‘It’s like Kijiji for surplus food’: Class project nourishes plan for online marketplace

Student-designed app serves up spare fruit and veggies.


The racks of cut-rate, bruised fruit and vegetables in the discount aisle were always the first stop for Ria Rana’s mother while grocery shopping. As a teen, Rana wondered why they couldn’t instead choose from the store’s displays of perfect, colourful produce.

“She would say that there was nothing wrong with that food,” said Rana, who still checks those discount racks today. It was a lesson that stayed with the young woman, eventually nourished a class assignment at the University of Alberta’s Peter Lougheed Leadership College—and then turned into a community project.

Rana and Mursal Khedri, one of her classmates at the college, are now raising $10,000 through a GoFundMe campaign to launch Our Servings, a free app to connect food suppliers like farms, grocers and restaurants with local charities, hot lunch programs and community kitchens. The idea is to get surplus fruit and vegetables to people who can use them, cutting what goes into the landfill.

They hope to launch a desktop version of the app by mid-December. Meanwhile, they need to raise enough money to create a fully functioning version available for download on iOS and Android devices.

Reducing food waste

“It’s like Kijiji for surplus food. Our goal is to tackle the issue of food waste in Edmonton,” said Rana, who graduated from the U of A in 2016. “Thousands of dollars of perfectly edible food is thrown out, either because it doesn’t meet aesthetic standards or simply because it’s surplus.”

The cost of Canada’s food waste is almost $31 billion a year, according to Value Chain Management International.

Rana and Khedri, who graduated in 2017, both immigrated to Canada as children—Rana from India and Khedri from Pakistan—and occasionally their families relied on food programs to stretch the budget.

There was usually lots of bread and pastries to help fill the pantry, Khedri remembers. And though she loved the taste of sweet buns and powdered doughnuts, fruit and vegetables weren’t available.

“We had to find other cost-cutting measures to get that kind of food.”

Years later, as students at the Lougheed College, Rana, Khedri and their classmates were assigned to do a video on a community issue. Food waste seemed a natural topic.

“I did some research online and realized it was a big issue,” Khedri said.

For five months, the group conducted market research, talked to various Edmonton food-related groups, produced their video and completed the assignment. Along the way, they realized that good food was being wasted for a simple lack of networking.

Local connections fill food gap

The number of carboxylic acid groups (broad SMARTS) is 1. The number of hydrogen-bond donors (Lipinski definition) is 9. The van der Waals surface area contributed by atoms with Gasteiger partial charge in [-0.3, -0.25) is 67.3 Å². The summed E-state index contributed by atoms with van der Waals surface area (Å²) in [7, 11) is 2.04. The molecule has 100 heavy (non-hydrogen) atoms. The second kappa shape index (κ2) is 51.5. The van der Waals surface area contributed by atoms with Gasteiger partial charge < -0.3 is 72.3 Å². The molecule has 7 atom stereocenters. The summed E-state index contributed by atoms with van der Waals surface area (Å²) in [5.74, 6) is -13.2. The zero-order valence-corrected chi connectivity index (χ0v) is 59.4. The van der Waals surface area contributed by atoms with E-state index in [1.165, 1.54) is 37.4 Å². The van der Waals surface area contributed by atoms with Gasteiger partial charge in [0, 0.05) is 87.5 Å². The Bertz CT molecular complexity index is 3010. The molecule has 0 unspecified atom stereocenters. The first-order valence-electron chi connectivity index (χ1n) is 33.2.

“There are a lot of local farms on the outskirts of Edmonton. If their produce doesn’t meet specific standards of how it looks, grocery stores won’t buy it. So farmers are left with a surplus they either dump or don’t pick at all. We were told that they didn’t know who to give it to,” Khedri said.

The idea of an easy way to fill the gap between producers and consumers—an app—stayed with Khedri after the school year ended.

“I kept thinking about it. There was nothing like it available in the city, and we saw through our class project that it was needed.”

She sent an email over the summer to her classmates, and Rana responded. “It’s a personal habit of mine to minimize waste—the whole topic was close to home.”

The pair got to work, talking with growers, grocers, restaurant owners, food banks and farmers’ markets, testing buy-in for the idea.

“Our goal was to develop something they would use, that would be taken over by the community,” Rana said.

Our Servings, in early development now, will be an online marketplace that updates in real time for people who have surplus produce and for those who want to buy it at a discount.

“It’s that discount rack online,” said Khedri.

Open to everyone

The plan is to open it to as many people as possible, from growers with big and small gardens, to food programs, to individual families looking to buy—not take—food.

“Many families don’t want to go to a food bank; there’s a stigma that goes with that,” Khedri said. “They can say they bought it; it wasn’t given to them.”

The pair are working on terms and conditions with Alberta Health Services to ensure the food being traded, bought or sold is safe and edible. They hope that once Our Servings is live, it will have 200 to 300 vendors and 3,000 to 4,000 consumers.

“In a region of three million people, we don’t think that’s impossible,” Khedri said.

As the app gathers steam, they’ll also keep statistics to analyze just how much food is being saved yearly.

“We will use this as a parameter to measure success, and also increase public knowledge about food waste,” Rana said. “We think it is easier to grasp the extent of an issue when it can be quantified in numbers. Every transaction on the web app will be tracked to keep an account of how much food was redirected and repurposed. I think when people see the impact they can make in mitigating food waste, they will be more encouraged to use our marketplace to buy food.”

Taking the project beyond the classroom and into the community has been an exciting—if exhausting—journey for the pair. They put in 10 to 15 hours a week on top of full-time schedules already. But they want to make a difference, based on what they learned at the U of A.

“Our passion for this comes from the idea of social innovation and entrepreneurship based in community engagement and empowerment,” Rana said. “Our overarching goal is to work with the Edmonton community, rather than ‘on’ it. And that's really our motivation to keep working harder for a better solution."